The Common Good
September 2004

The Sabbath Sweet Spot

by Rose Marie Berger | September 2004

Don't 'whistle while you work'; just whistle because it makes you happy.

In the Northern hemisphere our summer is drawing to a close.

In the Northern hemisphere our summer is drawing to a close. We move into an autumn ruled by the pitch and yaw of the ship of state. All hands will be needed on deck to navigate the American experiment through the dangers that threaten it. But for a moment, we rest in that sweet spot between the summer solstice and the fall equinox.

Have you had moments of solitude this summer? Were there short periods when time stood still—when time flowed like a mountain rather than a stream? Was there a human face framed in golden light?

In Flannery O’Connor’s story The Violent Bear It Away, a character says, "Love cuts us like a cold wind, and the will of God is plain as winter. Where is the summer will of God? Where are the green seasons of God’s will? Where is the spring and summer of God’s will?" The solitude and sabbath that summer sometimes affords allows for a "green season" in our souls.

So much of the year is spent at top speed, with barely a human moment. At those points when we turn inward, too often it is for soul churning, self-judgment, desperation, or exhaustion. We bundle ourselves against the cold wind of God. When we stop to unwrap our outer garments "love cuts us." But in the summer of God’s will, we can rest, relax, be at ease. We can even be playful. Don’t "whistle while you work"; just whistle because it makes you happy.

IN AN INTERVIEW, pollster-to-the-political-stars Frank Luntz said that the most important issue for working women in a recent election season was time. Time for themselves. Time to do their jobs well. Time for their families and friends. Luntz sells his extensive research to politicians who want to tailor their message to the swing votes. But time has always been a religious issue.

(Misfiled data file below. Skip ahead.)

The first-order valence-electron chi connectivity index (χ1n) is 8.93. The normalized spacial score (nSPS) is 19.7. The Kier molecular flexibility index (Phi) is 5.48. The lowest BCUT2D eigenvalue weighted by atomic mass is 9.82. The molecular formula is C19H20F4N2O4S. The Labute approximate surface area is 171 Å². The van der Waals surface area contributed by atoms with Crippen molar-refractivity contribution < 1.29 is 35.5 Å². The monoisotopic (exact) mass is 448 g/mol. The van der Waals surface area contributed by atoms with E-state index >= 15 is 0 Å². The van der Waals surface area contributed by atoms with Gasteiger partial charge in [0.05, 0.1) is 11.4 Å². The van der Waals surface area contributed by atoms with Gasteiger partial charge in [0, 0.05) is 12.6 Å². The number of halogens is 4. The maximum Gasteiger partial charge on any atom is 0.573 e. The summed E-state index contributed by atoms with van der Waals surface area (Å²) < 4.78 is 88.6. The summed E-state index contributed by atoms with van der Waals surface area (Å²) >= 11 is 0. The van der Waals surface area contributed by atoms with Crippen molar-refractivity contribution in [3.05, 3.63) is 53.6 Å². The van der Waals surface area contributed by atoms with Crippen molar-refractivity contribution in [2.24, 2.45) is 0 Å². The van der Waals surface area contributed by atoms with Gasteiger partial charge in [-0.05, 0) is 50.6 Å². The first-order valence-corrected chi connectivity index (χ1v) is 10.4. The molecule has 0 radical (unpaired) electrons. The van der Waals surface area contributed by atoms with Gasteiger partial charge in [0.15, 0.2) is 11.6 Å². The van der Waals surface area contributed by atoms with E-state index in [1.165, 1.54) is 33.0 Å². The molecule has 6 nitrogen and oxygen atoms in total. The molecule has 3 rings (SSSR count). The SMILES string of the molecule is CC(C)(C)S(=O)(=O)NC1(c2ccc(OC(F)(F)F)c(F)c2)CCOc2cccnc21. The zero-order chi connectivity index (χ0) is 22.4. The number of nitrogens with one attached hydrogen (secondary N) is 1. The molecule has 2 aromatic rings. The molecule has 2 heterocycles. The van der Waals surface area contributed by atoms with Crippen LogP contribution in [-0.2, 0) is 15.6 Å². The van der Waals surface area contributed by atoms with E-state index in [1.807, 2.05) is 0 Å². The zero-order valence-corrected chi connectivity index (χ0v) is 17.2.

"To set apart one day a week for freedom," wrote Rabbi Abraham Joshua Heschel, "a day on which we would not use the instruments which have been so easily turned into weapons of destruction, a day for being with ourselves, a day of detachment from the vulgar, of independence of external obligations…—is there any institution that holds out a greater hope for [human] progress than the Sabbath?"

It is keeping the Sabbath that breaks our chains of drudgery and spiritual ennui. It is Sundays, holy days, and "summer times" that prevent us from becoming servants to a system rather than friends with a living God. We don’t call this economic system "slavery" any more because we have laws against the whips, coffles, and chains. But we are still shackled to jobs that don’t pay a living wage because it’s the only way to get even partial health care coverage. Service-sector jobs don’t allow people enough hours to secure benefits, forcing them to take three part-time jobs. "Professional class" jobs are increasing compulsory overtime.

The percentage of Americans who work nine hours of overtime a week is up 6 percent since 1976, according to Rabbi Arthur Waskow of the Free Time/Free People campaign. Americans work an estimated 70 hours more per year than the Japanese and 350 hours more than most Europeans.

HERE WE ARE in the sweet spot of summer. Have you rested? Have you played? Have you loved? What is necessary for you to have time to pray the psalms or sit at the foot of the cross?

I once rested in the center of the world. In central Bosnia there is a clear, serene lake fed by cold mountain runoff of the Rama River. Tito constructed the lake in 1968 as part of a hydroelectric project. Ten thousand people were displaced from the valley by the dam.

In the center of the lake there is a very small island. In the center of the island there is a picnic place with a fire pit and a hammock. One afternoon in July, I lay in the hammock, alone on the island, for hours. It was a place where time stood still and the world swirled on an axis of peace. Shabbat Shalom. Sabbath Peace.

Rose Marie Berger, an associate editor of Sojourners, is a Catholic peace activist and poet.

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